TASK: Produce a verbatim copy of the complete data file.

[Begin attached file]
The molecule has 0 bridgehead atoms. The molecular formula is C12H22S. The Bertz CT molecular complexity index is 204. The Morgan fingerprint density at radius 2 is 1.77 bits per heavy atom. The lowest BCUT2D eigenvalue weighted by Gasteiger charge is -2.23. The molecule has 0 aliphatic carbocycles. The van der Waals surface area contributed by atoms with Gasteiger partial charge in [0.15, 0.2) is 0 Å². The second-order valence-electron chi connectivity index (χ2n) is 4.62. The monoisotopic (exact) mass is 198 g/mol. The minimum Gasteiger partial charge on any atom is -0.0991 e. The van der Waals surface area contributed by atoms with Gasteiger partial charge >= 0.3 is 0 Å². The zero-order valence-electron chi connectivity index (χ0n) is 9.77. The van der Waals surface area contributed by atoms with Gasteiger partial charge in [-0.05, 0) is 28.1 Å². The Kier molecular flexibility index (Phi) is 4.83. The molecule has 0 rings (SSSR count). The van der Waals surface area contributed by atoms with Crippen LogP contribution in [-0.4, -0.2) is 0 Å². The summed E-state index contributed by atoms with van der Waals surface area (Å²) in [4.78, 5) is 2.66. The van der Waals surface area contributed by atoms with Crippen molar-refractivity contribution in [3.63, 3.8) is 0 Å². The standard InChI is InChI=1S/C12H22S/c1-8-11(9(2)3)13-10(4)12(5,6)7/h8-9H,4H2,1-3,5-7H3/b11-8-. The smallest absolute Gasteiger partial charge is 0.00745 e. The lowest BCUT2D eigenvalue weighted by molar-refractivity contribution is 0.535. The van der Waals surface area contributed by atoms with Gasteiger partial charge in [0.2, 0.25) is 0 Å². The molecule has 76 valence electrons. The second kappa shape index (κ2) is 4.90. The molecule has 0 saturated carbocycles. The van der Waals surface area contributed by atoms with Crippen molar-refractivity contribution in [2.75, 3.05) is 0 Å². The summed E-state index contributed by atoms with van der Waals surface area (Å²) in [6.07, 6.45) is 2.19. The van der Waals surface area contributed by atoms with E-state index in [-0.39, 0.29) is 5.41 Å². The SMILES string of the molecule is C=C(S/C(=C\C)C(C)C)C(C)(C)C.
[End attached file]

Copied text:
The molecule has 0 bridgehead atoms. The molecular formula is C12H22S. The Bertz CT molecular complexity index is 204. The Morgan fingerprint density at radius 2 is 1.77 bits per heavy atom. The lowest BCUT2D eigenvalue weighted by Gasteiger charge is -2.23. The molecule has 0 aliphatic carbocycles. The van der Waals surface area contributed by atoms with Gasteiger partial charge in [0.15, 0.2) is 0 Å². The second-order valence-electron chi connectivity index (χ2n) is 4.62. The monoisotopic (exact) mass is 198 g/mol. The minimum Gasteiger partial charge on any atom is -0.0991 e. The van der Waals surface area contributed by atoms with Gasteiger partial charge >= 0.3 is 0 Å². The zero-order valence-electron chi connectivity index (χ0n) is 9.77. The van der Waals surface area contributed by atoms with Gasteiger partial charge in [-0.05, 0) is 28.1 Å². The Kier molecular flexibility index (Phi) is 4.83. The molecule has 0 rings (SSSR count). The van der Waals surface area contributed by atoms with Crippen LogP contribution in [-0.4, -0.2) is 0 Å². The summed E-state index contributed by atoms with van der Waals surface area (Å²) in [4.78, 5) is 2.66. The van der Waals surface area contributed by atoms with Crippen molar-refractivity contribution in [3.63, 3.8) is 0 Å². The standard InChI is InChI=1S/C12H22S/c1-8-11(9(2)3)13-10(4)12(5,6)7/h8-9H,4H2,1-3,5-7H3/b11-8-. The smallest absolute Gasteiger partial charge is 0.00745 e. The lowest BCUT2D eigenvalue weighted by molar-refractivity contribution is 0.535. The van der Waals surface area contributed by atoms with Gasteiger partial charge in [0.2, 0.25) is 0 Å². The molecule has 76 valence electrons. The second kappa shape index (κ2) is 4.90. The molecule has 0 saturated carbocycles. The van der Waals surface area contributed by atoms with Crippen molar-refractivity contribution in [2.75, 3.05) is 0 Å². The summed E-state index contributed by atoms with van der Waals surface area (Å²) in [6.07, 6.45) is 2.19. The van der Waals surface area contributed by atoms with E-state index in [-0.39, 0.29) is 5.41 Å². The SMILES string of the molecule is C=C(S/C(=C\C)C(C)C)C(C)(C)C.